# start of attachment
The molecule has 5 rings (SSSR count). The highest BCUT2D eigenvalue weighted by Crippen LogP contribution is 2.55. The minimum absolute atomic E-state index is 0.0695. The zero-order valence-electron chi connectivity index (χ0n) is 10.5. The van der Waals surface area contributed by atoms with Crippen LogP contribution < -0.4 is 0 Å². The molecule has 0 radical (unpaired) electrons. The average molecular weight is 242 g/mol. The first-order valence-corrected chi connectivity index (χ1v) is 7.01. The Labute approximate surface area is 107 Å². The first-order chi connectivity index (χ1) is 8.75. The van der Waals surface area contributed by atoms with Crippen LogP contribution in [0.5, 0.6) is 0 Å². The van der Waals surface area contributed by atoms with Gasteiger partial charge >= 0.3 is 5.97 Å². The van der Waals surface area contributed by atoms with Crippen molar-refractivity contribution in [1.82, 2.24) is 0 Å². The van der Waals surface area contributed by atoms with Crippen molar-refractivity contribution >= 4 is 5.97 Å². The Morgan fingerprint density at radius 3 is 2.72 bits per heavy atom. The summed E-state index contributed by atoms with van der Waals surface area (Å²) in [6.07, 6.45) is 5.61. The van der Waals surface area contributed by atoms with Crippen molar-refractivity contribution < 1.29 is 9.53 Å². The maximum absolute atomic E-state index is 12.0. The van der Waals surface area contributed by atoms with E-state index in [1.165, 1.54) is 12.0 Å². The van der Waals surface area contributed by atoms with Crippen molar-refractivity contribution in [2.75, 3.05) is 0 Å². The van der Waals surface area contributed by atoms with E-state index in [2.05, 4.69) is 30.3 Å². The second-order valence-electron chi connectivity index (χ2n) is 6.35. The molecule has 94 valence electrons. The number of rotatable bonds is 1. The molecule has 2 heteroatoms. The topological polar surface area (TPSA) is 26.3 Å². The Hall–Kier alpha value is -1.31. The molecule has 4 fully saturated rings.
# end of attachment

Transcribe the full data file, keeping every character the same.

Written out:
The molecule has 5 rings (SSSR count). The highest BCUT2D eigenvalue weighted by Crippen LogP contribution is 2.55. The minimum absolute atomic E-state index is 0.0695. The zero-order valence-electron chi connectivity index (χ0n) is 10.5. The van der Waals surface area contributed by atoms with Crippen LogP contribution < -0.4 is 0 Å². The molecule has 0 radical (unpaired) electrons. The average molecular weight is 242 g/mol. The first-order valence-corrected chi connectivity index (χ1v) is 7.01. The Labute approximate surface area is 107 Å². The first-order chi connectivity index (χ1) is 8.75. The van der Waals surface area contributed by atoms with Crippen LogP contribution in [0.5, 0.6) is 0 Å². The van der Waals surface area contributed by atoms with Gasteiger partial charge >= 0.3 is 5.97 Å². The van der Waals surface area contributed by atoms with Crippen molar-refractivity contribution in [1.82, 2.24) is 0 Å². The van der Waals surface area contributed by atoms with Crippen molar-refractivity contribution >= 4 is 5.97 Å². The Morgan fingerprint density at radius 3 is 2.72 bits per heavy atom. The summed E-state index contributed by atoms with van der Waals surface area (Å²) in [6.07, 6.45) is 5.61. The van der Waals surface area contributed by atoms with Crippen molar-refractivity contribution < 1.29 is 9.53 Å². The maximum absolute atomic E-state index is 12.0. The van der Waals surface area contributed by atoms with E-state index in [1.165, 1.54) is 12.0 Å². The van der Waals surface area contributed by atoms with Crippen molar-refractivity contribution in [2.75, 3.05) is 0 Å². The van der Waals surface area contributed by atoms with E-state index in [2.05, 4.69) is 30.3 Å². The second-order valence-electron chi connectivity index (χ2n) is 6.35. The molecule has 94 valence electrons. The number of rotatable bonds is 1. The molecule has 2 heteroatoms. The topological polar surface area (TPSA) is 26.3 Å². The Hall–Kier alpha value is -1.31. The molecule has 4 fully saturated rings.